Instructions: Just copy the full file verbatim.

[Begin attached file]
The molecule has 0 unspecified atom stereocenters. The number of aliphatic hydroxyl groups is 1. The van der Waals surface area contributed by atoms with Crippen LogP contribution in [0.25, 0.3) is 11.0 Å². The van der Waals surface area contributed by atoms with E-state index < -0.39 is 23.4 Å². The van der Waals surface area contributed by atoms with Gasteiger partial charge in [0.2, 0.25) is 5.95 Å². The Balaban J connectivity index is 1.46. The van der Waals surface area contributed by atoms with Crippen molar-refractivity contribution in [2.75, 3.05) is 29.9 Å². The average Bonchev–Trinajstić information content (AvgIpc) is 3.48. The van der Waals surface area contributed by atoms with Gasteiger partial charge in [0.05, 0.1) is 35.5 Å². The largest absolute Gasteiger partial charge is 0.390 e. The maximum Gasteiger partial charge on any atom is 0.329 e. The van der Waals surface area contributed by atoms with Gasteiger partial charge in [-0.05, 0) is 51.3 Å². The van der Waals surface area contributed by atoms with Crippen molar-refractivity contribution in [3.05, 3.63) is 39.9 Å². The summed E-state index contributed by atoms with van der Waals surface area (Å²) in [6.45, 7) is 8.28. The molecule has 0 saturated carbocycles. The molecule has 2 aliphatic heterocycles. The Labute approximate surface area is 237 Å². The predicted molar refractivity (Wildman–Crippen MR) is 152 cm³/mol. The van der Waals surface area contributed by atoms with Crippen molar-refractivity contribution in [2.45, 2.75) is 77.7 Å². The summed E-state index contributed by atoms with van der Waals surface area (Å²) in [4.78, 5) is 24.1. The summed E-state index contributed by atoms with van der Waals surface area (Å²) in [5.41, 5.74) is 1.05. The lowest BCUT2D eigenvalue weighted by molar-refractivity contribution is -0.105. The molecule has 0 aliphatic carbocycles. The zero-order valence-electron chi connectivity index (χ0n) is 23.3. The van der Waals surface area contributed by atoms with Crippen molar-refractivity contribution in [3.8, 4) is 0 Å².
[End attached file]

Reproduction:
The molecule has 0 unspecified atom stereocenters. The number of aliphatic hydroxyl groups is 1. The van der Waals surface area contributed by atoms with Crippen LogP contribution in [0.25, 0.3) is 11.0 Å². The van der Waals surface area contributed by atoms with E-state index < -0.39 is 23.4 Å². The van der Waals surface area contributed by atoms with Gasteiger partial charge in [0.2, 0.25) is 5.95 Å². The Balaban J connectivity index is 1.46. The van der Waals surface area contributed by atoms with Crippen molar-refractivity contribution in [2.75, 3.05) is 29.9 Å². The average Bonchev–Trinajstić information content (AvgIpc) is 3.48. The van der Waals surface area contributed by atoms with Gasteiger partial charge in [0.05, 0.1) is 35.5 Å². The largest absolute Gasteiger partial charge is 0.390 e. The maximum Gasteiger partial charge on any atom is 0.329 e. The van der Waals surface area contributed by atoms with Gasteiger partial charge in [-0.05, 0) is 51.3 Å². The van der Waals surface area contributed by atoms with Crippen molar-refractivity contribution in [3.05, 3.63) is 39.9 Å². The summed E-state index contributed by atoms with van der Waals surface area (Å²) in [6.45, 7) is 8.28. The molecule has 0 saturated carbocycles. The molecule has 2 aliphatic heterocycles. The Labute approximate surface area is 237 Å². The predicted molar refractivity (Wildman–Crippen MR) is 152 cm³/mol. The van der Waals surface area contributed by atoms with Crippen molar-refractivity contribution in [2.45, 2.75) is 77.7 Å². The summed E-state index contributed by atoms with van der Waals surface area (Å²) in [4.78, 5) is 24.1. The summed E-state index contributed by atoms with van der Waals surface area (Å²) in [5.41, 5.74) is 1.05. The lowest BCUT2D eigenvalue weighted by molar-refractivity contribution is -0.105. The molecule has 0 aliphatic carbocycles. The zero-order valence-electron chi connectivity index (χ0n) is 23.3. The van der Waals surface area contributed by atoms with Crippen molar-refractivity contribution in [3.8, 4) is 0 Å².